Author Topic: tasting the new gouda  (Read 1085 times)

Offline Sing_cheese

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tasting the new gouda
« on: January 18, 2009, 07:23:33 AM »
Cracked open our first Gouda yesterday with mixed results. The paste was quite crumbley almost flakey.  Tasted like an aged cheese with more hints of cheddar than anything else.  Does this get smoother with age (this was at two months)?

Plan on re-waxing the big half of the wheel and waiting some more.  I have read that very old gouda can be quite crumbley.  this seemed anything but like a gouda from the store.  Any suggestions??

thanks,

Gerrit
Gerrit @ Urban Farmstead Singapore

http://sites.google.com/site/urbanfarmst


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Offline Wayne Harris

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Re: tasting the new gouda
« Reply #1 on: January 18, 2009, 09:29:43 AM »
The gouda that I am making will age for 18 months before I "try" it.  The gouda at the store that is crumbly is between 18-26 months aged. 

The Beemster XO (extra old) is at least 26 months.

Also,  the natural rind is washed with brine every other day for about 2 months, and not waxed from what I know.  (I am not putting wax on mine)

The Salt brine will dry out the surface and create a natural rind.  This should also draw moisture out.
 
I am truly no expert here, and this just about encompassed all i know of gouda.  ;)

I will let you know how mine comes along. 

SalMac makes more gouda than anyone i know.  He might have more meaningful insight here.

Wayne A. Harris - in vino veritas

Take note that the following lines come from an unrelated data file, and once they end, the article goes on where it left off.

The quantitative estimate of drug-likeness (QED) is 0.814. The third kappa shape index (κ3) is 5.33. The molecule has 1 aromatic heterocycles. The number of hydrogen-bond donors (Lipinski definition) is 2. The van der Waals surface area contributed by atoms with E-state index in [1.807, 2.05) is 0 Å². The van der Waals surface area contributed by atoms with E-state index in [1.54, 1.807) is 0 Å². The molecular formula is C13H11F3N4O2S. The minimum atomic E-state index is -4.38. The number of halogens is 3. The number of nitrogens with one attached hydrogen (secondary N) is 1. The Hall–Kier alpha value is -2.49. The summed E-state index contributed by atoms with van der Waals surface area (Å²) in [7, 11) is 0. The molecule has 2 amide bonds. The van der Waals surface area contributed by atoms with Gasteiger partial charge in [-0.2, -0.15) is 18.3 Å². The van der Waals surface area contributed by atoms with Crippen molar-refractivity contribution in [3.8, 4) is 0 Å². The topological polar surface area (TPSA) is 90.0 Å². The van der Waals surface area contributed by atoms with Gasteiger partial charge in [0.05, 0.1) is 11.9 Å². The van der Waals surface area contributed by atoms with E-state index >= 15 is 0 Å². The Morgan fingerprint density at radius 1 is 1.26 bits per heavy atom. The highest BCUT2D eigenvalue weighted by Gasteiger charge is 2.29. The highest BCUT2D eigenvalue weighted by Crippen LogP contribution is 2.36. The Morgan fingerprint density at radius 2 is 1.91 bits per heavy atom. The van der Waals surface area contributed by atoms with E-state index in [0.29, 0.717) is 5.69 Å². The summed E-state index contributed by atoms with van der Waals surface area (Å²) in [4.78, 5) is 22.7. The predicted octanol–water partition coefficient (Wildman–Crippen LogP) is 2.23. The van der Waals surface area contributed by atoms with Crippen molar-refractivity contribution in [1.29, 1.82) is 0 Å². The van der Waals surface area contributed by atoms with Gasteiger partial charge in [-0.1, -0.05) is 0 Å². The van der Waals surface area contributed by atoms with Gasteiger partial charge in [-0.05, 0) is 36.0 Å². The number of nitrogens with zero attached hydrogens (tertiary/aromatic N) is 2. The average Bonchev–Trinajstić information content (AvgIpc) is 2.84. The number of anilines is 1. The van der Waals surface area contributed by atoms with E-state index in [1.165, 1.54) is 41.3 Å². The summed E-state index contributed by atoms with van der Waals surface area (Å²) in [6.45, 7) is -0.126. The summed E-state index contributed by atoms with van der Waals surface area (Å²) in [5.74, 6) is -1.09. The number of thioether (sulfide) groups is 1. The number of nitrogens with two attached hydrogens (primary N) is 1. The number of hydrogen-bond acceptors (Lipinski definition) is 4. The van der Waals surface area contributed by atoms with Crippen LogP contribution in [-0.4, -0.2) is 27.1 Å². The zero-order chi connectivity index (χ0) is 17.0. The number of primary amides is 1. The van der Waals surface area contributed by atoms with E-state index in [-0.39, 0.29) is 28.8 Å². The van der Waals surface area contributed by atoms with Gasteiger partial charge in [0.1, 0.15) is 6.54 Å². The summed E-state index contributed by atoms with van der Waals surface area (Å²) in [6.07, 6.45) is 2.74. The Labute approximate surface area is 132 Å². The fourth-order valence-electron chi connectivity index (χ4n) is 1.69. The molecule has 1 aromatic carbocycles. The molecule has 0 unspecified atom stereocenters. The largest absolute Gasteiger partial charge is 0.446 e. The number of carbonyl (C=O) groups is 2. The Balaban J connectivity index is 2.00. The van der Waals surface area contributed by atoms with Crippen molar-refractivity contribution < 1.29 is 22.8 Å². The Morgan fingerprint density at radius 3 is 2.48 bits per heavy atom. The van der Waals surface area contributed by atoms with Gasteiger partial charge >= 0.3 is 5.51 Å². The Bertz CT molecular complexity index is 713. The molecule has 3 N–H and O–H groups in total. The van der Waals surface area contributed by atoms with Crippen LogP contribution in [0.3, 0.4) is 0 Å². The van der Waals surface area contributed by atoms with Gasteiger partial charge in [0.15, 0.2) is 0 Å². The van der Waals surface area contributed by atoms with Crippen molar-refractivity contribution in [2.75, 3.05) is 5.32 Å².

Offline Likesspace

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Re: tasting the new gouda
« Reply #2 on: January 18, 2009, 10:58:54 AM »
Hi Sing..
Could you possibly post the recipe you used for this Gouda, including pressing weights, cultures, milk type, cooking and washing method.
I've made a lot of Gouda and so far have always turned out a really nice smooth and creamy wheels. Even those that I have let age for up to six months have had a nice texture, not at all crumbly.
I don't know that I will find anything wrong with the recipe you used, but I would be more than happy to take a look at it.

Dave

Offline John (CH)

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Re: tasting the new gouda
« Reply #3 on: January 18, 2009, 12:32:25 PM »
Sing, it still looks and sounds like it tasts good, even if not like Gouda.

The flakiness and cheddarish taste must come from the making phase?

I had some grand old 2 & 1 year old Boerenkass and Rembrandt Brand Gouda's last weekend and neither were flaky of cheddary, almost soft Parmigiano texture and taste.

Good luck with the detective work.

Offline Cartierusm

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Re: tasting the new gouda
« Reply #4 on: January 19, 2009, 01:07:52 AM »
I'm with CH, usually if it's dry and crumbly it usually leads back to the making. Causes are of course pressing too much whey out. Cooking the curds too much, releasing whey. Stirring too aggresively chopping up the curds releasing whey.
Life is like a box of chocolates sometimes too much rennet makes you kill people.


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Offline Sing_cheese

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Re: tasting the new gouda
« Reply #5 on: January 19, 2009, 01:12:31 AM »
Will post my the recipe and log used (was not doing it on line or with photos at the time).  I was using a internet bought press at the time with a spring and no way to tell pressig weight and as I recall now, it was most likely way overpressed as it expelled a lot of milky fluid as I pressed the hell out of it.  As I have learned in the past couple of months, It would seem that this may of been over done at that stage.

Thanks,

Gerrit
Gerrit @ Urban Farmstead Singapore

http://sites.google.com/site/urbanfarmst